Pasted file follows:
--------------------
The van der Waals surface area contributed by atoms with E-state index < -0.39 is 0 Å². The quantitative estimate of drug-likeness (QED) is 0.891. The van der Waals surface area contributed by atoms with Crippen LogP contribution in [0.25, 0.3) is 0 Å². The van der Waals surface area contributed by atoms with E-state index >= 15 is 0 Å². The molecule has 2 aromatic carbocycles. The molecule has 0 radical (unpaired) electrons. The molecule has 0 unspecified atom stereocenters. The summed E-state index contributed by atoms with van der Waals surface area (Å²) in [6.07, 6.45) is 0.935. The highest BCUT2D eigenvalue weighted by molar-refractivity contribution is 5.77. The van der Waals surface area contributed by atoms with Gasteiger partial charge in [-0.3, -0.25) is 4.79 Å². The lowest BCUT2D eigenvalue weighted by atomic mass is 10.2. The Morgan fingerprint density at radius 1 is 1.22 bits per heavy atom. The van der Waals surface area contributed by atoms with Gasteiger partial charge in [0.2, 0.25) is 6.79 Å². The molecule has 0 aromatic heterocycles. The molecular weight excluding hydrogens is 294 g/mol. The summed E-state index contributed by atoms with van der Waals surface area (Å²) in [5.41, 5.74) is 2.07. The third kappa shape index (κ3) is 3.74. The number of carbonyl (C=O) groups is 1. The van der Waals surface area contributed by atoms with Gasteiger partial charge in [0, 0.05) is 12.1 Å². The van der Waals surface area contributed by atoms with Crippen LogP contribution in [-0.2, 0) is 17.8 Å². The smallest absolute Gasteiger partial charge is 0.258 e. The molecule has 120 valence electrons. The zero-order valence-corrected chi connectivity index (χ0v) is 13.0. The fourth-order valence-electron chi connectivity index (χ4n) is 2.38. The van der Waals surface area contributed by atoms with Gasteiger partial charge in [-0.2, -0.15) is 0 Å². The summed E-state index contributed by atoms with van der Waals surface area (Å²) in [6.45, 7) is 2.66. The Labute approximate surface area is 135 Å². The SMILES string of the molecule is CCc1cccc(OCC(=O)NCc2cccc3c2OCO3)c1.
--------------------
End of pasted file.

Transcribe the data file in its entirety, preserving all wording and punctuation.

The van der Waals surface area contributed by atoms with E-state index < -0.39 is 0 Å². The quantitative estimate of drug-likeness (QED) is 0.891. The van der Waals surface area contributed by atoms with Crippen LogP contribution in [0.25, 0.3) is 0 Å². The van der Waals surface area contributed by atoms with E-state index >= 15 is 0 Å². The molecule has 2 aromatic carbocycles. The molecule has 0 radical (unpaired) electrons. The molecule has 0 unspecified atom stereocenters. The summed E-state index contributed by atoms with van der Waals surface area (Å²) in [6.07, 6.45) is 0.935. The highest BCUT2D eigenvalue weighted by molar-refractivity contribution is 5.77. The van der Waals surface area contributed by atoms with Gasteiger partial charge in [-0.3, -0.25) is 4.79 Å². The lowest BCUT2D eigenvalue weighted by atomic mass is 10.2. The Morgan fingerprint density at radius 1 is 1.22 bits per heavy atom. The van der Waals surface area contributed by atoms with Gasteiger partial charge in [0.2, 0.25) is 6.79 Å². The molecule has 0 aromatic heterocycles. The molecular weight excluding hydrogens is 294 g/mol. The summed E-state index contributed by atoms with van der Waals surface area (Å²) in [5.41, 5.74) is 2.07. The third kappa shape index (κ3) is 3.74. The number of carbonyl (C=O) groups is 1. The van der Waals surface area contributed by atoms with Gasteiger partial charge in [0, 0.05) is 12.1 Å². The van der Waals surface area contributed by atoms with Crippen LogP contribution in [-0.2, 0) is 17.8 Å². The smallest absolute Gasteiger partial charge is 0.258 e. The molecule has 120 valence electrons. The zero-order valence-corrected chi connectivity index (χ0v) is 13.0. The fourth-order valence-electron chi connectivity index (χ4n) is 2.38. The van der Waals surface area contributed by atoms with Gasteiger partial charge in [-0.2, -0.15) is 0 Å². The summed E-state index contributed by atoms with van der Waals surface area (Å²) in [6.45, 7) is 2.66. The Labute approximate surface area is 135 Å². The SMILES string of the molecule is CCc1cccc(OCC(=O)NCc2cccc3c2OCO3)c1.